Indeed, the use of conditional pricing raises the odds of getting significant interaction effects between price and the attribute(s) that price depends on to build the conditional look-up table. This is even the case if the prices are built in a proportional way relative to the other attribute(s)--e.g. prices are always -25%, -0%, and +25% variations from a "base" price for the different brands.
In theory, examining prediction to holdout tasks would be a fine way to assess whether one model (main effects) does better than another (main effects + interaction effects). However (and my colleague Keith Chrzan has recently completed simulation work on this), you usually need more than just a few holdout tasks to provide enough information to validate one model vs. another. Although the "default" in our CBC software is to ask for two holdout tasks, this is usually very inadequate in practice to be able to be used to detect whether one model specification is better than another. Having two holdout tasks is enough to get some face validity for the model and to confirm that some big mistake hasn't been made. Keith's research suggests that one might need many more holdout tasks to make fine judgments between the suitability of one model specification vs. another, such as ten or more.
Most researchers don't have access to so many holdout tasks (unless they a) have the luxury of having separate cells of respondents who are only used for answering fixed holdout questions, or b) are able to block their holdouts across respondents so that different groups of respondents receive different fixed holdout tasks), so other approaches to decide whether to use just main effects or interaction effects are needed.
I like to plot the Counts data (the brand x price counts) to see the shape of the pseudo-demand curves. These will be a bit noisy due to the nature of counts data, but they are a good and faithful guide to what the raw data are telling us about the response to price by different brands.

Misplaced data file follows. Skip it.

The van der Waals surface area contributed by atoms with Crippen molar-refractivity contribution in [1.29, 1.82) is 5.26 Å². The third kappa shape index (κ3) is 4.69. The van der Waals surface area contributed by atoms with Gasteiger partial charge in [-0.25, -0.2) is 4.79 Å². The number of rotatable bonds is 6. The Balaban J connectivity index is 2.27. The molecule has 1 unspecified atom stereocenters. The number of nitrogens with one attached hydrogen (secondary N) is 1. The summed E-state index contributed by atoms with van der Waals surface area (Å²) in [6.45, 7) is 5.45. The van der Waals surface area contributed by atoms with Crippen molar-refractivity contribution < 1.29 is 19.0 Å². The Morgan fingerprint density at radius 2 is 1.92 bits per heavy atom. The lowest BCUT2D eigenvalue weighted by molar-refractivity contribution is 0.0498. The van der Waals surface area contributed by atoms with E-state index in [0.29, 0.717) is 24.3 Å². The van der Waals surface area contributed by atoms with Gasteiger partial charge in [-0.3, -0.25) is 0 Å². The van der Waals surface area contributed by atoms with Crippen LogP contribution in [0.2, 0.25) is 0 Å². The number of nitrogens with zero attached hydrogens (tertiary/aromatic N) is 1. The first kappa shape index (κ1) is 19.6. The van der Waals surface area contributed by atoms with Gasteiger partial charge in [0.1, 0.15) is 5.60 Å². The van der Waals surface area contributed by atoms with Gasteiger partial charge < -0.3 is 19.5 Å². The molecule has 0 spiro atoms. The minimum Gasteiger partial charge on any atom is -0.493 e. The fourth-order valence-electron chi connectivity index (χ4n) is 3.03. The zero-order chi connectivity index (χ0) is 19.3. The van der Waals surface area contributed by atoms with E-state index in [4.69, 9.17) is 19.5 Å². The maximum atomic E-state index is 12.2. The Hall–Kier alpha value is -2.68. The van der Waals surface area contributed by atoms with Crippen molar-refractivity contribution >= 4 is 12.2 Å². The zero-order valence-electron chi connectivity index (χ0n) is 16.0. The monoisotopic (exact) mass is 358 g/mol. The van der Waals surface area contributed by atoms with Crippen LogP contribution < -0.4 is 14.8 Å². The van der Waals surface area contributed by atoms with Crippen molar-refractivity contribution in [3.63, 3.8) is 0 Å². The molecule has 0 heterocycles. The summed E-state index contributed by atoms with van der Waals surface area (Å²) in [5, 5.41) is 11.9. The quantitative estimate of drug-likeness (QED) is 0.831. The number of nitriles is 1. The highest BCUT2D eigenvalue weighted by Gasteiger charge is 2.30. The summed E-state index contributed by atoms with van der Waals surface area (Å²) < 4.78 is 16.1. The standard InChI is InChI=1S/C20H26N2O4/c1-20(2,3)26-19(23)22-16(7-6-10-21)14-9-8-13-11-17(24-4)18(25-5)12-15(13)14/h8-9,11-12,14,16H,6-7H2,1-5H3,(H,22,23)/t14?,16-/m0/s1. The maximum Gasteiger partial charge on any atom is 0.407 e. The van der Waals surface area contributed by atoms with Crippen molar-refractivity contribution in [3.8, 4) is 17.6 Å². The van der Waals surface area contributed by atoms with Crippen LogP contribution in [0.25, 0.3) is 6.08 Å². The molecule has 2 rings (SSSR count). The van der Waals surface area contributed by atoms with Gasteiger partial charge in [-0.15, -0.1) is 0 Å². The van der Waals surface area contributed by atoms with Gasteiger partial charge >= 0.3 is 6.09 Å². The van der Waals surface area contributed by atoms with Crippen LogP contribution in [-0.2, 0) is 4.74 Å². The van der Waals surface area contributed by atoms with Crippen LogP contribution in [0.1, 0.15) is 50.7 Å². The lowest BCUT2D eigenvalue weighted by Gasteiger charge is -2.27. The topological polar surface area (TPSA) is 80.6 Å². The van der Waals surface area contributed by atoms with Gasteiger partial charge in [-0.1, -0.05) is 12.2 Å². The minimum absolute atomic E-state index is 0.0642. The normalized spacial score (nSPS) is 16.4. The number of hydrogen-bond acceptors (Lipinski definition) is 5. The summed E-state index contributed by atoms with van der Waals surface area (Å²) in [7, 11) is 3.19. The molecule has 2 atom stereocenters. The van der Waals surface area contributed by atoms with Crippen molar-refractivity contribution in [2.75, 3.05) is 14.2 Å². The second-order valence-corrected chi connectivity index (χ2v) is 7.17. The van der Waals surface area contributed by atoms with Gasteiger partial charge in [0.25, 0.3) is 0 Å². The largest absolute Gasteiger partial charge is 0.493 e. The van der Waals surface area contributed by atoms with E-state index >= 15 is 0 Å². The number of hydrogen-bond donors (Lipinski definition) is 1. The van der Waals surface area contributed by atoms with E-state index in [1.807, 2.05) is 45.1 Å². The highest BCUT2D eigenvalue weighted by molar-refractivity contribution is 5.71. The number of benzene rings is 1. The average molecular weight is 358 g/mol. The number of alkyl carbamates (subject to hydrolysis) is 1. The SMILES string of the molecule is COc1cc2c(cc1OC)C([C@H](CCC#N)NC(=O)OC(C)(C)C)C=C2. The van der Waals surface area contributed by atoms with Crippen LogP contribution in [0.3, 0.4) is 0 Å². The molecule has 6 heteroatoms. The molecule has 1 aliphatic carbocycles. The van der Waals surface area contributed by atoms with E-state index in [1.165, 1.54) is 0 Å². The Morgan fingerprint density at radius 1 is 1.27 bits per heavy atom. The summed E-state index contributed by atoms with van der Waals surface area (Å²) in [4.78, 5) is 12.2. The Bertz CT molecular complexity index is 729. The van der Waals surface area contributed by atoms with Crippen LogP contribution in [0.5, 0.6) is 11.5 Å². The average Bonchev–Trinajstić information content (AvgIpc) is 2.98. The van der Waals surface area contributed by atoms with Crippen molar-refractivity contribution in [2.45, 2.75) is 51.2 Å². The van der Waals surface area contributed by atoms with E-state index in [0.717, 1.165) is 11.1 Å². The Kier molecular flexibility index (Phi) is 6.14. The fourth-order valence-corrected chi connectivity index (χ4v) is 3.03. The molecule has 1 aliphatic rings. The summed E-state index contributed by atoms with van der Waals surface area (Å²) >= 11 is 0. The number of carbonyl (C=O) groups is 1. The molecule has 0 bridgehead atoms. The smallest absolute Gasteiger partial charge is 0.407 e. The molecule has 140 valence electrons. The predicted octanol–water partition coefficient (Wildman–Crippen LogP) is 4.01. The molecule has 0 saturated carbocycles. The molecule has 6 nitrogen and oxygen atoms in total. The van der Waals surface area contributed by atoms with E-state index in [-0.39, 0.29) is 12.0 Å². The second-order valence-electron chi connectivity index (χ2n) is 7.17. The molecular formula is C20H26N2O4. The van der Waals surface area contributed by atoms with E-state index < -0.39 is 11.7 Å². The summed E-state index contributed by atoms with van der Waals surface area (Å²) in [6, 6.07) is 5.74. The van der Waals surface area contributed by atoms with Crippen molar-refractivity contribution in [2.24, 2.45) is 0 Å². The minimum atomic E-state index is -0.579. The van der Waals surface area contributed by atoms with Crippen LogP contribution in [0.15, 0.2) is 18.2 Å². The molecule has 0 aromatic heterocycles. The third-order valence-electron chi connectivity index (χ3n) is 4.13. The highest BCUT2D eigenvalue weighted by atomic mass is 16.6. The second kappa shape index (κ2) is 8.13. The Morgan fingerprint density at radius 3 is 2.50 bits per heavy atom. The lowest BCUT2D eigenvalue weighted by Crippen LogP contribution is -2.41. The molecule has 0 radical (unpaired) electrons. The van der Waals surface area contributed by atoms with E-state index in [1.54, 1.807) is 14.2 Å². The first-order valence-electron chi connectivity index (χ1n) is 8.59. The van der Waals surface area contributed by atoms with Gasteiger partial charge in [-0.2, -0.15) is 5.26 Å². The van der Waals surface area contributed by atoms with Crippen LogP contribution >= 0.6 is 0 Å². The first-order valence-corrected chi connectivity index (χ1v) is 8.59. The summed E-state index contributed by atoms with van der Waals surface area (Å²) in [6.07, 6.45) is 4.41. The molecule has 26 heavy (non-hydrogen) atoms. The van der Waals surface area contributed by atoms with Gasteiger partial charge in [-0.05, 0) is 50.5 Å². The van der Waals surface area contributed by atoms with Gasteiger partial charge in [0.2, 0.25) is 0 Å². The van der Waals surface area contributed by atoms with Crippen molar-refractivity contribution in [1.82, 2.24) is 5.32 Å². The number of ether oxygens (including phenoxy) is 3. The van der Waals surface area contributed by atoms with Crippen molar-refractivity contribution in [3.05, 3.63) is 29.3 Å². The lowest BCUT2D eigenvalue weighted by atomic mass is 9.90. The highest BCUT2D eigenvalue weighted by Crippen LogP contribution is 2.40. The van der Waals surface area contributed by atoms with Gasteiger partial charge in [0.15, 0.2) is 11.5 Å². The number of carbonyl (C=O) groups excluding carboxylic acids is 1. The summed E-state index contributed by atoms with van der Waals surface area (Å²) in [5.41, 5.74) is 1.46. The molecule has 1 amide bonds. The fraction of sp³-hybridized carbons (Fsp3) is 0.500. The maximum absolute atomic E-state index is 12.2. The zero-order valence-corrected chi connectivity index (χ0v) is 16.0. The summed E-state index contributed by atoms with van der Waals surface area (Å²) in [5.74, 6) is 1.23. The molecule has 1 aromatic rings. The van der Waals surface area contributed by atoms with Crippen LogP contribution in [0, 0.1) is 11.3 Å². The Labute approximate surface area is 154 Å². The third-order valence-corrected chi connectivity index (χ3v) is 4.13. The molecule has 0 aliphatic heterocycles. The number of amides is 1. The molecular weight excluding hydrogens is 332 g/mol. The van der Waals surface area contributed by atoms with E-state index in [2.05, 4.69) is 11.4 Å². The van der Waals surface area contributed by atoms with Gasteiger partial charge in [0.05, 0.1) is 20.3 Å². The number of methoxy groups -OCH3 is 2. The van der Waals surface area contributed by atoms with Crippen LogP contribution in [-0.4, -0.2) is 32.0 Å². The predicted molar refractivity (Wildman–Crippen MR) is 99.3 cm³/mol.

One could use aggregate logit and the 2-LL test (also examining the T-values for the interaction effects) to assess whether interaction effects add significant fit to the model--but aggregate logit isn't typically the model we end up delivering to the client. That is usually HB, which is known to lessen (but not always eliminate) the need to include interaction effects.
So, typically like to run main effects HB and develop demand curves via the simulator using "sensitivity analysis". I look at the simulated demand curves and compare them to the counts demand curves.
Next, I'll run HB with the interaction between brand x price specified and repeat the process in the simulator to generate the sensitivity analysis demand curves. Compare again to counts-generated curves.
The simulated demand curves should be smoother than the counts curves, especially if you constrain price to be monotonically decreasing in preference as prices increase.
Sometimes I find that additional interaction effects are really not needed in my HB models to represent the differential slopes of the brands' counts curves adequately. Sometimes I find the additional interaction effects seem to be needed.